Figure 1-1-7 text
ILS [FAA Instrument Landing System] Standard Characteristics and Terminology
I LS approach charts should be consulted to obtain variations of individual systems.

VHF Localizer - Provides Horizontal Guidance
108.10 to 111.95 MHz. Radiates about 100 watts. Horizontal polarization. Modulation frequencies 90 and 150 Hz. Modulation depth on-course 20% for each frequency. Code identification (1020 Hz, 5%) and voice communication (modulated 50%) provided on same channel. 1000 feet typical [distance from departure end of runway]. Localizer transmitter building is offset 250 feet minimum from center of antenna array and within 90 degrees plus or minus 30 degrees from approach end. Antenna is on centerline and normally is under 50:1 clearance plane.

UHF Glideslope Transmitter - Provides Vertical Guidance
329.3 to 335.0 MHz. Radiates about 5 watts. Horizontal polarization, modulation on path 40% for 90 Hz and 150 Hz. The standard glideslope angle is 3.0 degrees. It may be higher depending on local terrain.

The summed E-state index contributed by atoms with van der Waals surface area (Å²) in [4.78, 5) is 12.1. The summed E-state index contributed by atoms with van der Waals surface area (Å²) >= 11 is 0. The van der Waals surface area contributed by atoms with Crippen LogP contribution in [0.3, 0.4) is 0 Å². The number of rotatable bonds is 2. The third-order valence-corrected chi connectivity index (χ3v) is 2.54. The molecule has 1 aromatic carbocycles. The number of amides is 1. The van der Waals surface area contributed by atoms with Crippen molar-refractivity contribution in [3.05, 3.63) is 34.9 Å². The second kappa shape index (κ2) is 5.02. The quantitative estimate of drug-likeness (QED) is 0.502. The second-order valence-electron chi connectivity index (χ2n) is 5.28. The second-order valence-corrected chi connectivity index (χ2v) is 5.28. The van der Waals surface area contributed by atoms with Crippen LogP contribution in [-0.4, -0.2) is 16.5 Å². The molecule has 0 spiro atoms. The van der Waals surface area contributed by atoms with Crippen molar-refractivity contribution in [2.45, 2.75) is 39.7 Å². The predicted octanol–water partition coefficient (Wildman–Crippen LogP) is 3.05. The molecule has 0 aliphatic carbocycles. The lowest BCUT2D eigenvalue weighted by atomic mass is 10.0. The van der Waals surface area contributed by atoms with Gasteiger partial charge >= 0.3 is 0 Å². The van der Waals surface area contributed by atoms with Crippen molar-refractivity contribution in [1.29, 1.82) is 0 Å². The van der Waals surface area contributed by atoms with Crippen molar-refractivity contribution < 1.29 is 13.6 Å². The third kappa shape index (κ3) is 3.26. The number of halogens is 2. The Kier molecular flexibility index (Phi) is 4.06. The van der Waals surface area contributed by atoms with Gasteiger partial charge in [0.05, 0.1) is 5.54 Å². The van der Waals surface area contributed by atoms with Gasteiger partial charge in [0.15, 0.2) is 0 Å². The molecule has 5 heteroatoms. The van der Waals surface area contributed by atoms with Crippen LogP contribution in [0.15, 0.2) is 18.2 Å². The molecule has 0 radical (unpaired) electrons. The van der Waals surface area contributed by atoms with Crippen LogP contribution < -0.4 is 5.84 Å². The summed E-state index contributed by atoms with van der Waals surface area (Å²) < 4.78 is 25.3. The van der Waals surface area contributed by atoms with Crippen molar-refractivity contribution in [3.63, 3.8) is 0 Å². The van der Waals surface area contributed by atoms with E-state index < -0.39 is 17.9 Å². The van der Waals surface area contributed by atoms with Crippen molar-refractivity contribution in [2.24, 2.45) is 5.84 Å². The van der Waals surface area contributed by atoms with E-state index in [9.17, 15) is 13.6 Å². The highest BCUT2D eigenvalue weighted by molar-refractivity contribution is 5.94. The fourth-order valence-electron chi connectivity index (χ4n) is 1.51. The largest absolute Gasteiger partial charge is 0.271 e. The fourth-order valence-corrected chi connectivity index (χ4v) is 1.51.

Middle Marker - Indicates approximate Decision Height Point
Modulation 1300 Hz, 95%. Keying: 95 alternate dot and dash combinations per minute. Amber light.
Located 3000 to 6000 feet from threshold

Outer Marker - Provides Final Approach Fix for Nonprecision Approach
Modulation 400 Hz, 95%. Keying: Two dashes per second. Blue light.
Located 4 to 7 miles from end of runway, where glideslope intersects the procedure turn (minimum holding) altitude, plus or minus 50 feet vertically.
Sited to provide 55 feet (plus/minus 5 feet) runway threshold crossing height,
[Displaced laterally] 250 to 600 feet from centerline of runway.

All marker transmitters approximately 2 watts of 75 MHz modulated about 95%.

Course width varies between 3 to 6 degrees, tailored to provide 700 feet at threshold (full scale limits).

NOTE: Compass locators, rated at 25 watts output 190 to 535 kHz, are installed at many outer and some middle markers. A 400 Hz or a 1020 Hz tone, modulating the carrier about 95%, is keyed with the first two letters of the ILS identification on the outer locator and the last two letters on the middle locator. At some locators, simultaneous voice transmissions from the control tower are provided, with appropriate reduction in identification percentage.